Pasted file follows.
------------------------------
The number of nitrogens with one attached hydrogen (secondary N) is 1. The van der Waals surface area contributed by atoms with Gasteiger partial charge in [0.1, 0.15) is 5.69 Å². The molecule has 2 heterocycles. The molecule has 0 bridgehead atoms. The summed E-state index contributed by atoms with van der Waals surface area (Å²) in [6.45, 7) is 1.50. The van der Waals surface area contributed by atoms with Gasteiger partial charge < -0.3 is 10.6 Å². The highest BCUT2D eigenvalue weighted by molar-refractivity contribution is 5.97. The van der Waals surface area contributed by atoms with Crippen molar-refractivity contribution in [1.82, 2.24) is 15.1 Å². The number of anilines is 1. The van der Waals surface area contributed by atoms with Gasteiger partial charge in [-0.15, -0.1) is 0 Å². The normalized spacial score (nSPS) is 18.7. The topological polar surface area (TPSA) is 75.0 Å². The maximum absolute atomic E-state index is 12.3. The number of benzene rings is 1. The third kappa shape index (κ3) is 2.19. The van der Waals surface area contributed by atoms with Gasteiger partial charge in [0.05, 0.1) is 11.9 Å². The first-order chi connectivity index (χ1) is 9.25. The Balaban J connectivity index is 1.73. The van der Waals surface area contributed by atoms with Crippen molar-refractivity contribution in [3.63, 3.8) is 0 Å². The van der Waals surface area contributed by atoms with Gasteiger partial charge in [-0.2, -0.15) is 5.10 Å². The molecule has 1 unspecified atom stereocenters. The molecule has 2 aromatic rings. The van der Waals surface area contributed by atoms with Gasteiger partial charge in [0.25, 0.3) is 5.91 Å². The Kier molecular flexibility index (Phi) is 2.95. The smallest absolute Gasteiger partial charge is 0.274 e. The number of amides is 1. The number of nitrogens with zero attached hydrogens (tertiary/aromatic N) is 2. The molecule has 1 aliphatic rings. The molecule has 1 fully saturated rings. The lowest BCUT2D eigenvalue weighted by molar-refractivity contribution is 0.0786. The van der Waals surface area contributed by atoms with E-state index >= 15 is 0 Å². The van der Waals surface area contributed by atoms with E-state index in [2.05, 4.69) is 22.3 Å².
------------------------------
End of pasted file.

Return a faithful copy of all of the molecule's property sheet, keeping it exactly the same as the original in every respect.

The number of nitrogens with one attached hydrogen (secondary N) is 1. The van der Waals surface area contributed by atoms with Gasteiger partial charge in [0.1, 0.15) is 5.69 Å². The molecule has 2 heterocycles. The molecule has 0 bridgehead atoms. The summed E-state index contributed by atoms with van der Waals surface area (Å²) in [6.45, 7) is 1.50. The van der Waals surface area contributed by atoms with Gasteiger partial charge < -0.3 is 10.6 Å². The highest BCUT2D eigenvalue weighted by molar-refractivity contribution is 5.97. The van der Waals surface area contributed by atoms with Crippen molar-refractivity contribution in [1.82, 2.24) is 15.1 Å². The number of anilines is 1. The van der Waals surface area contributed by atoms with Gasteiger partial charge in [-0.15, -0.1) is 0 Å². The normalized spacial score (nSPS) is 18.7. The topological polar surface area (TPSA) is 75.0 Å². The maximum absolute atomic E-state index is 12.3. The number of benzene rings is 1. The third kappa shape index (κ3) is 2.19. The van der Waals surface area contributed by atoms with Gasteiger partial charge in [0.05, 0.1) is 11.9 Å². The first-order chi connectivity index (χ1) is 9.25. The Balaban J connectivity index is 1.73. The van der Waals surface area contributed by atoms with Crippen molar-refractivity contribution in [3.63, 3.8) is 0 Å². The van der Waals surface area contributed by atoms with Gasteiger partial charge in [-0.2, -0.15) is 5.10 Å². The molecule has 1 unspecified atom stereocenters. The molecule has 2 aromatic rings. The van der Waals surface area contributed by atoms with Gasteiger partial charge in [0.25, 0.3) is 5.91 Å². The Kier molecular flexibility index (Phi) is 2.95. The smallest absolute Gasteiger partial charge is 0.274 e. The number of amides is 1. The number of nitrogens with zero attached hydrogens (tertiary/aromatic N) is 2. The molecule has 1 aliphatic rings. The molecule has 1 fully saturated rings. The lowest BCUT2D eigenvalue weighted by molar-refractivity contribution is 0.0786. The van der Waals surface area contributed by atoms with E-state index >= 15 is 0 Å². The van der Waals surface area contributed by atoms with E-state index in [2.05, 4.69) is 22.3 Å².